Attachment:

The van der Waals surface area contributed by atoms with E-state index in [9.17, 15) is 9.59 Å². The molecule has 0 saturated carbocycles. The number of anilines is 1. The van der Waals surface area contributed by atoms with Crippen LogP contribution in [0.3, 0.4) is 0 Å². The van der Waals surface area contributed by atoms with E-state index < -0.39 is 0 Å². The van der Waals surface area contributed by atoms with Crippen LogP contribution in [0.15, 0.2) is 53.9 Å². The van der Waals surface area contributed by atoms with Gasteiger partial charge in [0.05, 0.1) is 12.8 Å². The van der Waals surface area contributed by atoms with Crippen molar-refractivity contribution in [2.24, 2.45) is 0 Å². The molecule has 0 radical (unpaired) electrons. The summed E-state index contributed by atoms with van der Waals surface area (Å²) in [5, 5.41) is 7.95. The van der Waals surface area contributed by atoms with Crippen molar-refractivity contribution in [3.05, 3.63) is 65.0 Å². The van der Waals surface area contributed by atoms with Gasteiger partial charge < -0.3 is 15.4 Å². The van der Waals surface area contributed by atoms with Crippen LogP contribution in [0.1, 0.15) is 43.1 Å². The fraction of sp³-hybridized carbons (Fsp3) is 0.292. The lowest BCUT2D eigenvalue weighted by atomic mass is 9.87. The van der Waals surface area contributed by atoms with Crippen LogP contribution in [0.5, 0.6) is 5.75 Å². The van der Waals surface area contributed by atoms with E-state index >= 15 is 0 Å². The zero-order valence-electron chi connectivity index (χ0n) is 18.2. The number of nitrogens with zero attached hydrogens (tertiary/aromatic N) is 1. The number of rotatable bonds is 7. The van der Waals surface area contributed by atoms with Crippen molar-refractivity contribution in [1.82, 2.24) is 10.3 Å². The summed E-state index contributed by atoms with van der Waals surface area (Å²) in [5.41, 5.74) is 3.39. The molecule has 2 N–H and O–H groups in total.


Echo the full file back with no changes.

The van der Waals surface area contributed by atoms with E-state index in [9.17, 15) is 9.59 Å². The molecule has 0 saturated carbocycles. The number of anilines is 1. The van der Waals surface area contributed by atoms with Crippen LogP contribution in [0.3, 0.4) is 0 Å². The van der Waals surface area contributed by atoms with E-state index < -0.39 is 0 Å². The van der Waals surface area contributed by atoms with Crippen LogP contribution in [0.15, 0.2) is 53.9 Å². The van der Waals surface area contributed by atoms with Gasteiger partial charge in [0.05, 0.1) is 12.8 Å². The van der Waals surface area contributed by atoms with Crippen molar-refractivity contribution in [2.24, 2.45) is 0 Å². The molecule has 0 radical (unpaired) electrons. The summed E-state index contributed by atoms with van der Waals surface area (Å²) in [5, 5.41) is 7.95. The van der Waals surface area contributed by atoms with Crippen molar-refractivity contribution in [3.05, 3.63) is 65.0 Å². The van der Waals surface area contributed by atoms with Gasteiger partial charge < -0.3 is 15.4 Å². The van der Waals surface area contributed by atoms with Crippen LogP contribution in [0.1, 0.15) is 43.1 Å². The fraction of sp³-hybridized carbons (Fsp3) is 0.292. The lowest BCUT2D eigenvalue weighted by atomic mass is 9.87. The van der Waals surface area contributed by atoms with Crippen LogP contribution in [0.5, 0.6) is 5.75 Å². The van der Waals surface area contributed by atoms with E-state index >= 15 is 0 Å². The zero-order valence-electron chi connectivity index (χ0n) is 18.2. The number of nitrogens with zero attached hydrogens (tertiary/aromatic N) is 1. The number of rotatable bonds is 7. The van der Waals surface area contributed by atoms with Crippen molar-refractivity contribution in [1.82, 2.24) is 10.3 Å². The summed E-state index contributed by atoms with van der Waals surface area (Å²) in [5.41, 5.74) is 3.39. The molecule has 2 N–H and O–H groups in total.